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Youth Inspire Inclusivity and Cross-Cultural Understanding through Song

Ponoka Secondary Campus students contribute to reconciliation

 

FOR IMMEDIATE RELEASE: October 15, 2018

 

Ponoka, AB: Grade 7 students at Ponoka Secondary Campus have created inspirational songs focused on bringing inclusivity and cross-cultural understanding into the spotlight. This week, the students participated in a trans-formative project, learning about Canada’s colonial history from a team of Indigenous and non-Indigenous performing artists and arts educators, then writing and recording songs in response. Their songs will be showcased in a community presentation on October 21st.

 

Students took part in The Four Directions Project, led by Canadian not-for-profit Darkspark, an arts organization that uses song-writing and recording of pop songs to engage youth and promote cross-cultural understanding. The Four Directions Project was originally conceptualized in collaboration with a Grade 8 class from the Quinte Mohawk School in Tyendinaga Mohawk Territory, Ontario.

 

In direct alignment with one of the Calls to Action of the Truth and Reconciliation Commission of Canada, the Four Directions Project endeavors to harness education creatively. Participating youth discover how colonial prejudices and stereotypes were created, are maintained – and may be broken. The experience builds empathy, intercultural understanding, and mutual respect. The lessons encourage youth to believe their voices can create change in their communities and the world.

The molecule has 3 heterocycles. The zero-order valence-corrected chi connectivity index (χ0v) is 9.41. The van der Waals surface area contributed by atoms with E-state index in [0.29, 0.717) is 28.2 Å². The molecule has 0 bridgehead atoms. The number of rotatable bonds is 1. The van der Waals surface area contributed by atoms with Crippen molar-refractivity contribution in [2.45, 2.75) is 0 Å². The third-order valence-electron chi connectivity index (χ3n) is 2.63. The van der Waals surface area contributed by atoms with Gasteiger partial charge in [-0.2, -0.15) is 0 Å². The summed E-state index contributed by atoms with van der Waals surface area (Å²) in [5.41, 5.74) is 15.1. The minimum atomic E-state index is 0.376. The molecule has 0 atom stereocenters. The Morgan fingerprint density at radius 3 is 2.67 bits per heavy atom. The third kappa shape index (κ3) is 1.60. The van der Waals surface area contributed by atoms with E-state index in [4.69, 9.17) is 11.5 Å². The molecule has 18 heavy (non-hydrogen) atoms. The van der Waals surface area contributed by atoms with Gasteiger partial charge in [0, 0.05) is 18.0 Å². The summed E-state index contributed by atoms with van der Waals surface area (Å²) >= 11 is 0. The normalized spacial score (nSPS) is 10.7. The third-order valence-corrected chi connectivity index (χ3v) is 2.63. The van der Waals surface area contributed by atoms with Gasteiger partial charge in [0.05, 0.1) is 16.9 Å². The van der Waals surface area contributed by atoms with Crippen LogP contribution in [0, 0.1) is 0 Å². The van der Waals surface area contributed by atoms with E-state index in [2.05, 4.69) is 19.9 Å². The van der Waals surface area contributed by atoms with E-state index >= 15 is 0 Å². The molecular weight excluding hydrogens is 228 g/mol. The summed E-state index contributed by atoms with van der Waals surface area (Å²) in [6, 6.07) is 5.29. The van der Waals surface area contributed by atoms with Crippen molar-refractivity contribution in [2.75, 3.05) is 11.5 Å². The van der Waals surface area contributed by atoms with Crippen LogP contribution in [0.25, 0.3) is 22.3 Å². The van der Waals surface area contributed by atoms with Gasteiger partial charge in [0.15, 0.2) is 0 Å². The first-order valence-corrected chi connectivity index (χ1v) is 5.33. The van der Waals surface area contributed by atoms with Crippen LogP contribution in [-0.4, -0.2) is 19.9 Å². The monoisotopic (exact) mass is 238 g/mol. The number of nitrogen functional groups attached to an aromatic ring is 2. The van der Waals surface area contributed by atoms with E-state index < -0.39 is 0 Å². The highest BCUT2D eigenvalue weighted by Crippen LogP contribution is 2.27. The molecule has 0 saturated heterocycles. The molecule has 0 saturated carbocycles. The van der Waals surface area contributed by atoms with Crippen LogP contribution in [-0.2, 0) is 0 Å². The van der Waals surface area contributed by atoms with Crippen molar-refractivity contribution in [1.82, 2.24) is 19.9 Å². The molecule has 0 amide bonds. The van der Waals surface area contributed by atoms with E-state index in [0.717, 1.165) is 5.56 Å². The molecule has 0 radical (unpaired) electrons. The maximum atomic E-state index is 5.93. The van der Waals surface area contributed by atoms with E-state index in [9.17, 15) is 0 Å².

Supporting youth to find their voices, engage with history in a novel way and contribute to change is exactly what Darkspark is about. According to D’Ari Lisle, Darkspark’s co-founder and producer, “Darkspark teaches students about how popular music has and can have social impact and generate social change. The student’s heartfelt songs dig into the dark, yet let the light shine through. The students’ work will have a lasting impact in making a difference in the community and in their own lives – and this is a truly beautiful thing.”

 

The program at Ponoka Secondary Campus was made possible with support from the Ministry of Canadian Heritage, the National Arts Centre, and Wolf Creek School Division.

 

The students of Ponoka Secondary Campus will present their songs created through the Four Directions Project at Ponoka Secondary Campus in the auditorium on Sunday, October 21st, with lunch being served at 12:00pm and the presentation to start at 12:30pm.

 

For more information:

 

Melissa Larkin

(866)704-9777

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